Celtic Frost: Monotheist 

CD Review

Twisted deep in the silica-rich bowels of Earth, the plates are threatening to converge from the remaining shock waves inflicted by the elder minions in Celtic Frost. Rising from 20 years toiling in a shallow grave of obscurity, demon-in-charge Thom Warrior and company have dropped their crush on Bowie and descended deeper into those fiery circles that inspired Slayer to try and scare you. Monotheist, the Frost's sixth album, is purely terrifying. With ripping production courtesy of their new handshake with Century Media, this is easily one of the heaviest albums I've ever heard. Just don't expect the speed and thrash overkill of earlier classics Morbid Tales or Into the Pandemonium. We have been led toward much darker territory here.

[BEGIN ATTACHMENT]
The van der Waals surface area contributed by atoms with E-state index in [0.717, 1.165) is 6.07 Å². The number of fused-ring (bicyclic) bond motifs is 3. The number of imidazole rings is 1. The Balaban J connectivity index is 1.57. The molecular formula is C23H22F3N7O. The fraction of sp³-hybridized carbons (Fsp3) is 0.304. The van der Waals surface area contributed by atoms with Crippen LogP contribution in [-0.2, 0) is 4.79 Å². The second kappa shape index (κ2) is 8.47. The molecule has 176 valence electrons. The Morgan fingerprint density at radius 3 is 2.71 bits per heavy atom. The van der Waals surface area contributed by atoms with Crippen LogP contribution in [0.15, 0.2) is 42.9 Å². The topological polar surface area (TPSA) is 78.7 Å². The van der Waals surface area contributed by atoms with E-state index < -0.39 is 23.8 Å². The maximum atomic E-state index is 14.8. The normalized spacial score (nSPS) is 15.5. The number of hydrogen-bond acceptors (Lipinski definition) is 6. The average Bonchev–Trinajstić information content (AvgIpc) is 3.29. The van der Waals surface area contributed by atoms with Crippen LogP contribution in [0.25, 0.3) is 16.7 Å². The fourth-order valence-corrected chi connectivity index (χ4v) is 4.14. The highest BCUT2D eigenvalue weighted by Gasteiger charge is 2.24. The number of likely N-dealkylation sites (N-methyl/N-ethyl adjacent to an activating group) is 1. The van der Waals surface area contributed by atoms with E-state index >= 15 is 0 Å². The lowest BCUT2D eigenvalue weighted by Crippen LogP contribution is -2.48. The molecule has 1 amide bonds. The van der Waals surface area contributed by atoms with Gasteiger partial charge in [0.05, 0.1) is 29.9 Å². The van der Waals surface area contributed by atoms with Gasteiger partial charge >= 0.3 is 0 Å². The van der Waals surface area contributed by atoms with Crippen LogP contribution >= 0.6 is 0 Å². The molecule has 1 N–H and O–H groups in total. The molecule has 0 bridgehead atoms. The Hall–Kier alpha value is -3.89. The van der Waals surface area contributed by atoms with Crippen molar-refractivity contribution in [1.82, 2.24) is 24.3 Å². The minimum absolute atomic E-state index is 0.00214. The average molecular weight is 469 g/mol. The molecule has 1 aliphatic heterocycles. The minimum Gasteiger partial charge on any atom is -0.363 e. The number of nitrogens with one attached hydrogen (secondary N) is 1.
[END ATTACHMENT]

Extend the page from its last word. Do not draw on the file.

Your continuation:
The imminent doom of "Progeny" lets us know it'll be a neutral-paced descent into hell. "Ground" continues the tirade against a God who dares to forsake the Frost. Bassist Martin Eric Ain lends his writing and ghostly pipes to "A Dying God Coming Into Human Flesh." "Drown in Ashes" has guest Lisa Middlehauve taking them in a Lacuna Coil direction. Shit gets scarier with the crushing love letter to Aleister Crowley in "Os Abysmi Vel Daath." This is challenging music that may take some time to get into. It's art that doesn't creep around the work of most metal bands today. The conjuring persists with "Domain of Decay," and heads will surely bang to the devastating "Ain Elohim," an affectionate ode to atheism that roughly translates to "There is no God." Warrior's last words "We come into this world alone/And we die on our own/I live/I die/Ain Elohim" sums up an epoch of studied philosophy. Now if you manage to get that far unscathed, then "Totengott" will turn your treasured dream to a manic nightmare. The epic torment of "Synagoga Satanae" will ceaselessly stalk you with the poetic "My church is my sacrifice/Follow after me into the halls of my damnation/I wield death like a scythe, reaping my annihilation." And the final, instrumental "Winter" is sheer victory. 20 years have passed to secure these 72 minutes and in 20 more, musicians will still be biting ideas off of it.

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